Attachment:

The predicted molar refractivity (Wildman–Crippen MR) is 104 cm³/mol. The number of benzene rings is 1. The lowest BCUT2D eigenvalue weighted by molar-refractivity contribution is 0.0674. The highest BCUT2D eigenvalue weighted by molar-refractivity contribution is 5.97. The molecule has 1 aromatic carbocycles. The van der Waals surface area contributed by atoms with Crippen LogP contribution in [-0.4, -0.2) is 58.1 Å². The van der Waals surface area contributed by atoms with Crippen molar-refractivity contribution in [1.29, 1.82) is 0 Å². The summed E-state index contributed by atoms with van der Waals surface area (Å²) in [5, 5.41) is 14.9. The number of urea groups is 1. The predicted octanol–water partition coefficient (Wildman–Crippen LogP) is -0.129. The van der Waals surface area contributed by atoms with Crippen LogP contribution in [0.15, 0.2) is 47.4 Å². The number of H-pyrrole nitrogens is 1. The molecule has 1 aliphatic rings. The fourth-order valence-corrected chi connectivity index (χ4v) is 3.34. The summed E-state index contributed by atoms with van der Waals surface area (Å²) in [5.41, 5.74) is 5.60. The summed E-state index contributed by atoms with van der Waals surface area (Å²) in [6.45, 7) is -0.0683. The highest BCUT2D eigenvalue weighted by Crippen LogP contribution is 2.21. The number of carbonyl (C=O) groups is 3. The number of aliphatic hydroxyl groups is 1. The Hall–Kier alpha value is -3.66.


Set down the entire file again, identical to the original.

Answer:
The predicted molar refractivity (Wildman–Crippen MR) is 104 cm³/mol. The number of benzene rings is 1. The lowest BCUT2D eigenvalue weighted by molar-refractivity contribution is 0.0674. The highest BCUT2D eigenvalue weighted by molar-refractivity contribution is 5.97. The molecule has 1 aromatic carbocycles. The van der Waals surface area contributed by atoms with Crippen LogP contribution in [-0.4, -0.2) is 58.1 Å². The van der Waals surface area contributed by atoms with Crippen molar-refractivity contribution in [1.29, 1.82) is 0 Å². The summed E-state index contributed by atoms with van der Waals surface area (Å²) in [5, 5.41) is 14.9. The number of urea groups is 1. The predicted octanol–water partition coefficient (Wildman–Crippen LogP) is -0.129. The van der Waals surface area contributed by atoms with Crippen LogP contribution in [0.15, 0.2) is 47.4 Å². The number of H-pyrrole nitrogens is 1. The molecule has 1 aliphatic rings. The fourth-order valence-corrected chi connectivity index (χ4v) is 3.34. The summed E-state index contributed by atoms with van der Waals surface area (Å²) in [5.41, 5.74) is 5.60. The summed E-state index contributed by atoms with van der Waals surface area (Å²) in [6.45, 7) is -0.0683. The highest BCUT2D eigenvalue weighted by Crippen LogP contribution is 2.21. The number of carbonyl (C=O) groups is 3. The number of aliphatic hydroxyl groups is 1. The Hall–Kier alpha value is -3.66.